Qantas is getting ready for its second Project Sunrise research flight, marking the second time in history a commercial airline has flown between London and Sydney.
The flying kangaroo is preparing to board 50 passengers and crew on the non-stop research flight, in a bid to assess the effects of ultra-long-haul flights on both parties, in the second stage of the airline’s ambitious Project Sunrise campaign.
The project forms part of Qantas’ goal to operate regular, non-stop commercial flights from the east coast of Australia (Brisbane, Sydney and Melbourne) to London and New York.
Speaking to the announcement of the upcoming flight, CEO Alan Joyce said that while similar long hauls like Qantas’ lauded Perth–London service were “a huge leap forward”, flying direct from London and New York to Sydney is the airline’s next big goal.
“The final frontier is New York and London to the east coast of Australia non-stop and we are hopeful of conquering that by 2023 if we can make all elements of the business case stack up,” Joyce said.
Set to take to the skies Friday (local time) from London to Sydney, the flight marks only the second time a commercial airline has ever flown directly from the British capital to Sydney, with the first also flown by Qantas in a 747-400, and nearly 100 years to the day since Qantas operated its first London to Australia flight.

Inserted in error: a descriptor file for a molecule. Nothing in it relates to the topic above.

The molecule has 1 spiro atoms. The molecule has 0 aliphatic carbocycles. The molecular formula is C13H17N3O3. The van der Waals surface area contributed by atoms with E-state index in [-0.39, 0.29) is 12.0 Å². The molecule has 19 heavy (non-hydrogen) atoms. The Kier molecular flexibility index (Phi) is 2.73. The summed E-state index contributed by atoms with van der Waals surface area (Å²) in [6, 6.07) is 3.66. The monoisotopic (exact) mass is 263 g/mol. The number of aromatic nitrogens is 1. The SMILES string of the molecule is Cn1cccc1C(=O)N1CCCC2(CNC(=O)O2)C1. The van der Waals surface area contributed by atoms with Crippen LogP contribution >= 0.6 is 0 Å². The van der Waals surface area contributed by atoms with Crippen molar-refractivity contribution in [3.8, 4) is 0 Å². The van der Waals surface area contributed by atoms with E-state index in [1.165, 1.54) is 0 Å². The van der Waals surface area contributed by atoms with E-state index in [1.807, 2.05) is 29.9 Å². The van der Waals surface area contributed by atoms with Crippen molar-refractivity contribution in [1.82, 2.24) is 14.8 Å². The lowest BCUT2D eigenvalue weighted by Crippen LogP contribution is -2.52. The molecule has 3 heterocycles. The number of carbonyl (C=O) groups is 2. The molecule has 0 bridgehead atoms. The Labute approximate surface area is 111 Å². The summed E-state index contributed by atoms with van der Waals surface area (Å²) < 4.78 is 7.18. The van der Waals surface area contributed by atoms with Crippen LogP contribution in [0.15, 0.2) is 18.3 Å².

This time, the flying kangaroo will be re-purposing the delivery flights of three brand new Boeing 787 Dreamliner aircraft, which would otherwise ferry empty from Seattle to Australia, the airline explained.
Airbus and Boeing have pitched aircraft (the A350 and 777X respectively) with the range to operate Project Sunrise flights on a commercial basis. These pitches, together with findings from the research flights and other streams of work, will form part of a business case being developed by Qantas to inform a final decision on Project Sunrise expected by the end of this year.
If approved, flights could start as early as start in 2023.
The announcement follows a first stage flight from New York to Sydney, which took to the air four weeks ago with 49 passengers and crew. Qantas reported the flight cut around three hours off the typical gate-to-gate travel time of current one-stop flights.
Researchers from the University of Sydney’s Charles Perkins Centre as well as the Cooperative Research Centre for Alertness, Safety and Productivity (Alertness CRC) will again travel on the non-stop Dreamliner flight to collect passenger and crew data, the airline revealed.
All carbon emissions from the research flights will also be offset, the airline explained. The announcement follows Qantas revealing earlier this week that it plans to reach net-zero emissions by 2050.
Speaking to that announcement, Joyce said the solution going forward in cutting emissions is not to “fly less”, but to make it “more sustainable”.